These are examples of non-medical home health care for seniors. If you spot the following signs, your loved one may do well under the care of a home health aide:

  • Forgetfulness
  • Increasing social isolation
  • Undone household chores
  • Unopened mail and many unpaid bills
  • Difficulty with personal grooming
  • Drastic weight loss

For in-home medical care, you should engage a certified nursing assistant (CNA) or licensed practical nurse (LPN). Examples of home health services delivered by these professionals include drug therapies (ex: intravenous therapy), monitoring medical dosages, physical therapies such as mobility exercises, wound cleaning and dressing, and pain management.

Dementia is unique to adults; 7% of adults aged 60 years and older have dementia, while 30% of those aged 85 and above exhibit a loss of cognitive functioning and behavioral abilities to the extent that it can affect their day-to-day life and activities. [2]

Dementia care requires specialized assistance, and this type of care is usually needed full-time. A full-time, live-in caregiver is one option; some families may request a 12-hour night shift when the aide can watch over the patient during night hours.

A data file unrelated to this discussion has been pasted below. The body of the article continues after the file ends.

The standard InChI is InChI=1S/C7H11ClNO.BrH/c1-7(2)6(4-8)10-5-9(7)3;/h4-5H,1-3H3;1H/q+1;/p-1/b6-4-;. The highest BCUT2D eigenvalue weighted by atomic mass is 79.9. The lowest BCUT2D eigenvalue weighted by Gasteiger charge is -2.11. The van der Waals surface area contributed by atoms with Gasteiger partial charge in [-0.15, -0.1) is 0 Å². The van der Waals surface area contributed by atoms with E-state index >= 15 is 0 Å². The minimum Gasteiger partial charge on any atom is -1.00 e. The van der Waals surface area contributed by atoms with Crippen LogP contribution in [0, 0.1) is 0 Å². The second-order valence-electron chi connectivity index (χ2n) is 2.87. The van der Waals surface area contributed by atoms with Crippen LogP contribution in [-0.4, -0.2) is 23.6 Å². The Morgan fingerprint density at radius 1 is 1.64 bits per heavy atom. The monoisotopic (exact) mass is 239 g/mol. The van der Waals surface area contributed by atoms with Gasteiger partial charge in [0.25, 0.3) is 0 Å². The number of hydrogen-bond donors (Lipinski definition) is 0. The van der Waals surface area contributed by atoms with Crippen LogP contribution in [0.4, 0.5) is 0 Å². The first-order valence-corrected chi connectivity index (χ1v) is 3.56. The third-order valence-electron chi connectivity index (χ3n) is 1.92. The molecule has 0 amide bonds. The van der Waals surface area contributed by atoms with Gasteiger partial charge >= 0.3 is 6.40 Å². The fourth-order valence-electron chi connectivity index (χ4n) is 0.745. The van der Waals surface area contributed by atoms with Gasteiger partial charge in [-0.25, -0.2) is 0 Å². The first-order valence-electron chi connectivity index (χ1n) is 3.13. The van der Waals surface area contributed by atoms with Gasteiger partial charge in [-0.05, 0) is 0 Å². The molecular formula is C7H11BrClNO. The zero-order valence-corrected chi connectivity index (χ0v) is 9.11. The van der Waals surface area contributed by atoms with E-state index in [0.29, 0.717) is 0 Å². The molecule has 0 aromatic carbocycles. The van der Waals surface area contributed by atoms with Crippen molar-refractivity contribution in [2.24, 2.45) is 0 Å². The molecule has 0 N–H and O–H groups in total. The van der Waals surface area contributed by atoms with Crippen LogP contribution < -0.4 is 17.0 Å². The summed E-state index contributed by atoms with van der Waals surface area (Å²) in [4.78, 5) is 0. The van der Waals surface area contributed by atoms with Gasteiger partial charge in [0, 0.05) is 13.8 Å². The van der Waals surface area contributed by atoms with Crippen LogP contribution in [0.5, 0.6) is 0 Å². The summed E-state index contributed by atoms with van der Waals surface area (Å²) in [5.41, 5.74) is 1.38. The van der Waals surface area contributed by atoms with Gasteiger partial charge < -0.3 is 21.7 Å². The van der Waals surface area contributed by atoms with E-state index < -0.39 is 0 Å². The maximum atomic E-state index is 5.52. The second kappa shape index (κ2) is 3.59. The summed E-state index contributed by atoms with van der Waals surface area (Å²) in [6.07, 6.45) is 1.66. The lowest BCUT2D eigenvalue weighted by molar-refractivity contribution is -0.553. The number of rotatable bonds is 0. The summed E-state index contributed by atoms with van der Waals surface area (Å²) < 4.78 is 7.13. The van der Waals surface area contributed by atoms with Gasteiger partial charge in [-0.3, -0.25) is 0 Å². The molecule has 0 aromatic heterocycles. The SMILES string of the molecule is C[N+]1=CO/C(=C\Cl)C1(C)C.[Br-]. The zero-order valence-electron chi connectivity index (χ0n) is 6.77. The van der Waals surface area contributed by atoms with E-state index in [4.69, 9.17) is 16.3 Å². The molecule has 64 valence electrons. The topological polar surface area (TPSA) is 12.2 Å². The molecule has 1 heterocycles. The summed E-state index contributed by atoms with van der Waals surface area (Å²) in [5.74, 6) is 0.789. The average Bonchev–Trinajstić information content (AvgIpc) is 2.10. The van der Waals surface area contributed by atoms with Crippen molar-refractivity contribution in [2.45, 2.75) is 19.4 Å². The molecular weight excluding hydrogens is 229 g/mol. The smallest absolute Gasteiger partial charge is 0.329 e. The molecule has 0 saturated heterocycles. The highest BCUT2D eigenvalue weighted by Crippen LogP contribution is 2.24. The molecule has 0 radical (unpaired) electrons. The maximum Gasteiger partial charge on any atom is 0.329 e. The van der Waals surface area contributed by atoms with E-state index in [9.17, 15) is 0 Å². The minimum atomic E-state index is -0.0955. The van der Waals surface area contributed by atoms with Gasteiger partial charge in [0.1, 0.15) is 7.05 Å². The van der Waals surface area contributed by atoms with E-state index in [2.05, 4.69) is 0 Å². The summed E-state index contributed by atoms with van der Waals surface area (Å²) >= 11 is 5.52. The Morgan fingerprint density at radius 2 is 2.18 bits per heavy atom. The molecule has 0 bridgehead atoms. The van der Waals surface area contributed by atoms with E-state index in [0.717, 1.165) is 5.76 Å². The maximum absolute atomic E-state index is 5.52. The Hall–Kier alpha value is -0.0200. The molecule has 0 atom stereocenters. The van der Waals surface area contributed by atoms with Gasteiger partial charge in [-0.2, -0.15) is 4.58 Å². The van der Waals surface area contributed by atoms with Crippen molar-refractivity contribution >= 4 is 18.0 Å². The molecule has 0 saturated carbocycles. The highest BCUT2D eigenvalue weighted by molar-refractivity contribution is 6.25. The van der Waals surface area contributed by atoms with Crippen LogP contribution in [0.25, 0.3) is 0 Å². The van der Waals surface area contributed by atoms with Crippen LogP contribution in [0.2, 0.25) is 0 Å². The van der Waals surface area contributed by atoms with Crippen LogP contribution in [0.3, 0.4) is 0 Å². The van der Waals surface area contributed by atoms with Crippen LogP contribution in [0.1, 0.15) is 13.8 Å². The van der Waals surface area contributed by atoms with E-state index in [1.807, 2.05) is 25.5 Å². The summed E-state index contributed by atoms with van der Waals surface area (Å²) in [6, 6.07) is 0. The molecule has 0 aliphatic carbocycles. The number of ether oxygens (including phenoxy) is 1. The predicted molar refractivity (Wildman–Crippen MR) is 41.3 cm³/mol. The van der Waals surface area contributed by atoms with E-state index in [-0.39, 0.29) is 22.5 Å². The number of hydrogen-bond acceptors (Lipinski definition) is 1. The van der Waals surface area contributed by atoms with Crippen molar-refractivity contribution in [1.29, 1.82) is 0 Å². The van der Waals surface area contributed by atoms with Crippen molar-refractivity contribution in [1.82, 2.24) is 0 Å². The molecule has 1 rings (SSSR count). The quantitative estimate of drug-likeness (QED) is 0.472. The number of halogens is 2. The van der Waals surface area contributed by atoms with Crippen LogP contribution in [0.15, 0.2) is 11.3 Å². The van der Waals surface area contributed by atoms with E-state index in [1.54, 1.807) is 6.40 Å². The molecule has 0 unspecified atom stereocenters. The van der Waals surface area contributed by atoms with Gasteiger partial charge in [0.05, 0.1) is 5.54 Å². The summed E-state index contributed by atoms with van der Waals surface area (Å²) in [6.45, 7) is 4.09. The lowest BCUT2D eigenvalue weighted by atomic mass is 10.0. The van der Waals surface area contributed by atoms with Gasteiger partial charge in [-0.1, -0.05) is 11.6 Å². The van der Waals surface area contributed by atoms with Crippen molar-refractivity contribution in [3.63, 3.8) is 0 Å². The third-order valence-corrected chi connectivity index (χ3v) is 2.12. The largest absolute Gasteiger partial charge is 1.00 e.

Note:

  • Make sure you ask about the aide’s experience working with dementia patients. A trained and experienced dementia caregiver will have an understanding of the moods and behaviors associated with various forms of dementia, and be able to note when the disease progresses. Aides and home health agencies offering in-home dementia care should be able to customize a service to your specific requirements.
  • Program of All-Inclusive Care for the Elderly (PACE) is a Medicare and Medicaid program intended to keep frail seniors out of nursing homes and in their community. It is available to individuals aged 55 years and above who qualify for nursing home care. Please refer to this article to learn more about the PACE program.

For individuals recovering from injury or sickness

Depending on the patient’s post-surgery or illness requirements, assistance can be provided by a CNA or non-medical home health aide.

Where medical care is needed, a CNA can support the patient’s steady recovery through medication management, fall prevention and wound or ulcer pressure management, and thereby also avoid unplanned hospital admissions.